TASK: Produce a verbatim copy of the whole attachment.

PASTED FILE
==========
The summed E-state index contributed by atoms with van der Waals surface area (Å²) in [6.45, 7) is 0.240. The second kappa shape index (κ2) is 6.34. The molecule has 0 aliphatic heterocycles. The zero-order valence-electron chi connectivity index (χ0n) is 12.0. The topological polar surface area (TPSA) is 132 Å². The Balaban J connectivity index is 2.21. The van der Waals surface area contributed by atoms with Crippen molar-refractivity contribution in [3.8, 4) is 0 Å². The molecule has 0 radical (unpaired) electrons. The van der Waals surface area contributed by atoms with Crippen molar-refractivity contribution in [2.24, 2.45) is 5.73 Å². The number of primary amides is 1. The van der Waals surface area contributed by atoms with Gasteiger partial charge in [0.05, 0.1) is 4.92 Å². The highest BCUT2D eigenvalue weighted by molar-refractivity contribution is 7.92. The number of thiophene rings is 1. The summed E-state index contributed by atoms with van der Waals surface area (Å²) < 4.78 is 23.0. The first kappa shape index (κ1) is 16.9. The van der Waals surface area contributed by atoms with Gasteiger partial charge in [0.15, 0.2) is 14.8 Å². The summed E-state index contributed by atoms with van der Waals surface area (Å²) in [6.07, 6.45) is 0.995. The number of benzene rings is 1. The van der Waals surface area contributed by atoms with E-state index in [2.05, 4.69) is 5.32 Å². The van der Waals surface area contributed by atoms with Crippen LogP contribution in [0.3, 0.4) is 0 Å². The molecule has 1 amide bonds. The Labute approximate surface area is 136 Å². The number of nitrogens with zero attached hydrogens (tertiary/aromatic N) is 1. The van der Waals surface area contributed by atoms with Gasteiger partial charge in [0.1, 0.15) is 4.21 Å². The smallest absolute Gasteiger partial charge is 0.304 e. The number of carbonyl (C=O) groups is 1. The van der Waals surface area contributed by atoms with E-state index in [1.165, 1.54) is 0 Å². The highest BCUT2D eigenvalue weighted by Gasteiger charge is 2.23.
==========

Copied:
The summed E-state index contributed by atoms with van der Waals surface area (Å²) in [6.45, 7) is 0.240. The second kappa shape index (κ2) is 6.34. The molecule has 0 aliphatic heterocycles. The zero-order valence-electron chi connectivity index (χ0n) is 12.0. The topological polar surface area (TPSA) is 132 Å². The Balaban J connectivity index is 2.21. The van der Waals surface area contributed by atoms with Crippen molar-refractivity contribution in [3.8, 4) is 0 Å². The molecule has 0 radical (unpaired) electrons. The van der Waals surface area contributed by atoms with Crippen molar-refractivity contribution in [2.24, 2.45) is 5.73 Å². The number of primary amides is 1. The van der Waals surface area contributed by atoms with Gasteiger partial charge in [0.05, 0.1) is 4.92 Å². The highest BCUT2D eigenvalue weighted by molar-refractivity contribution is 7.92. The number of thiophene rings is 1. The summed E-state index contributed by atoms with van der Waals surface area (Å²) < 4.78 is 23.0. The first kappa shape index (κ1) is 16.9. The van der Waals surface area contributed by atoms with Gasteiger partial charge in [0.15, 0.2) is 14.8 Å². The summed E-state index contributed by atoms with van der Waals surface area (Å²) in [6.07, 6.45) is 0.995. The number of benzene rings is 1. The van der Waals surface area contributed by atoms with E-state index in [2.05, 4.69) is 5.32 Å². The van der Waals surface area contributed by atoms with Crippen LogP contribution in [0.3, 0.4) is 0 Å². The molecule has 1 amide bonds. The Labute approximate surface area is 136 Å². The number of nitrogens with zero attached hydrogens (tertiary/aromatic N) is 1. The van der Waals surface area contributed by atoms with Gasteiger partial charge in [0.1, 0.15) is 4.21 Å². The smallest absolute Gasteiger partial charge is 0.304 e. The number of carbonyl (C=O) groups is 1. The van der Waals surface area contributed by atoms with E-state index in [1.165, 1.54) is 0 Å². The highest BCUT2D eigenvalue weighted by Gasteiger charge is 2.23.